His workshop was crammed full of tools. Racks, holding lengths of wood in different colours, lined one wall. Kazoos, some completed, some part-made, were on small racks on the work benches. Various other wooden instruments were around the work place. The fragrance from all the different types of woods filled the air.
George showed me round before giving me a demonstration of how he makes these kazoos. He first chooses the right piece of wood, then carves out the basic shape before proceeding to hollow it out and shape it. He has created his own design of reed for them, using small pieces of plastic from carrier bags obtained from one particular supermarket. After a lot of experimenting, he had found that the plastic used in these particular bags gives the best sound.
The link with Nantwich
Talking to him, as he showed me round, I found out about his connection with The N’Ukes. I discovered that the kazoo that I’d seen being played in Nantwich was one that he had made. In fact, he had made several for that band. These included some that they would be selling at the Audlem festival to raise money for the charities they were supporting.
George gets orders for his kazoos from people all over the world. For everyone who wants it, he makes a video of their own kazoo being made, which he then ships to them with their order. The video camera he uses to film his work is one designed for underwater use. It’s the only type that will keep the ever-present wood dust out of the workings.
Most of the kazoos he makes are made to order, but he keeps a few ready for impromptu sales. I bought one of them as a memento of my visit. I also took quite a few photos of George and his workshop to show my friends when I returned home.
After he’d finished showing me round his workshop, he showed me his small vegetable garden. It is between his workshop and another building. It is fully enclosed to keep the rabbits from eating his lettuces and radishes, and the other crops he grows for himself and his wife, Lynette Auberjeunois. I was sorry not to have been able to meet Lynette, as she was asleep at the time. She is a composer and flute instructor and she does much of her composing during the night, which is why she sleeps during the day.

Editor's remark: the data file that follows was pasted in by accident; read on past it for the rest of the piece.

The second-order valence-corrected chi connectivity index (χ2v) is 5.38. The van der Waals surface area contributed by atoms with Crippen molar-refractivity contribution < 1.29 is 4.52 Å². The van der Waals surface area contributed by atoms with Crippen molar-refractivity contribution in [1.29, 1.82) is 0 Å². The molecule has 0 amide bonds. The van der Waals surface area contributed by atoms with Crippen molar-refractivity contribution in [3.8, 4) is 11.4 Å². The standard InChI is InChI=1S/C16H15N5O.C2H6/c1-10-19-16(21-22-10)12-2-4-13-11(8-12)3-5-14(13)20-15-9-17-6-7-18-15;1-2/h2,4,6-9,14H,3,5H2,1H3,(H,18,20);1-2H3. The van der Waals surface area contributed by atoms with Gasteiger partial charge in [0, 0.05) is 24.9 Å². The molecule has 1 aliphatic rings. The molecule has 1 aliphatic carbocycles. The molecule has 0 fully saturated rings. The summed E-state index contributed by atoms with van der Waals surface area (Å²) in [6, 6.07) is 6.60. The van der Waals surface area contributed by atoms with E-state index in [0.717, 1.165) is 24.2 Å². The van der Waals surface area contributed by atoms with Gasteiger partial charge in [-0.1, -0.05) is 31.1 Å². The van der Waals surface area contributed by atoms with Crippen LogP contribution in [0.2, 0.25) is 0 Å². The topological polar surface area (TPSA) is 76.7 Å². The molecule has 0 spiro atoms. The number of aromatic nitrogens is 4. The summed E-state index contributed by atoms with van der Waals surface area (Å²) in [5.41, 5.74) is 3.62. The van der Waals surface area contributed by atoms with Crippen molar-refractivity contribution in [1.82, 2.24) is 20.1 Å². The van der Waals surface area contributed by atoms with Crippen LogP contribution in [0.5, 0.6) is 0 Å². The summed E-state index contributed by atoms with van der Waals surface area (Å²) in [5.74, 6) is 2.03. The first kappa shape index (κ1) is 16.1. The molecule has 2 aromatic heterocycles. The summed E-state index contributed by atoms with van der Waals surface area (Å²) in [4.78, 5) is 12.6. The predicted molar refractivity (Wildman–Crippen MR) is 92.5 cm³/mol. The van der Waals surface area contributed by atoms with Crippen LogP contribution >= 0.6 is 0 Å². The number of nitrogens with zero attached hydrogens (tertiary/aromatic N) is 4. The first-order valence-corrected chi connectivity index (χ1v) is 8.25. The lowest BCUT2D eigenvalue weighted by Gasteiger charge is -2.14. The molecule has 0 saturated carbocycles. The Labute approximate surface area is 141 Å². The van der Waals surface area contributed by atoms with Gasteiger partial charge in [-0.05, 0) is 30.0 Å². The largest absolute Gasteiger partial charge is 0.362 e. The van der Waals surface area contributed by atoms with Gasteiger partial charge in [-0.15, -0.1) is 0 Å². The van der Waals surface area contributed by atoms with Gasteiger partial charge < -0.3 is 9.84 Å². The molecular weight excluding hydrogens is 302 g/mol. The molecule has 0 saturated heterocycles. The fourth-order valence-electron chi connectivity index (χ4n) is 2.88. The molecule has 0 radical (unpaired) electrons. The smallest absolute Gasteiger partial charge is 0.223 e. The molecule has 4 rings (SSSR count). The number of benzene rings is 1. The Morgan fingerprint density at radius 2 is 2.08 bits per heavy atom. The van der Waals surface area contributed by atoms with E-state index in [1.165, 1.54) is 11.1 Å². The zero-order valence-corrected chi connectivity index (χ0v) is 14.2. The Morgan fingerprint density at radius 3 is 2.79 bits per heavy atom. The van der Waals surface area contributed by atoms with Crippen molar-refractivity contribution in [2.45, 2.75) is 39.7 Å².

George the Photographer
George is also a very keen photographer. His speciality is taking photos of the wonderful sunrises, sunsets and cloud formations, as seen from his home. He also photographs his animals, visiting birds and his neighbours’ horses. Some photos are aerial shots he takes using his drone-mounted camera. Many of his photos are on his Facebook page.
He also told me about his time in the navy, part of which he spent stationed in Scotland, and how he managed to get his own van shipped there, and back, by the navy.
A couple of hours later, we bade each other farewell, saying we hoped to meet again some day.
My second meeting with Doc Kazoo
The following year, in September 2015, he welcomed me back again. My visit was a surprise to him as, although I had tried to phone him beforehand, I’d failed to reach him. It turned out that this was because I had one digit wrong for his phone number. Anyway, as I was going to be passing close to his home, I decided to drop by on the off-chance he was there. Fortunately for me, I got there in time to catch him before he had to leave to take his dog to the vet. He gave me a warm welcome, as before.
Since my previous visit, he’d updated the design of the kazoo reeds. He gave me some to bring back to the UK, both for myself and for Barry, the N’Ukes’ kazoo player. It was good to see George again and we had over an hour together before I had to resume my journey and he had to head for the vets.
I am so glad to have gained George as another friend to add to my ever-growing list of friends on the US side of the pond.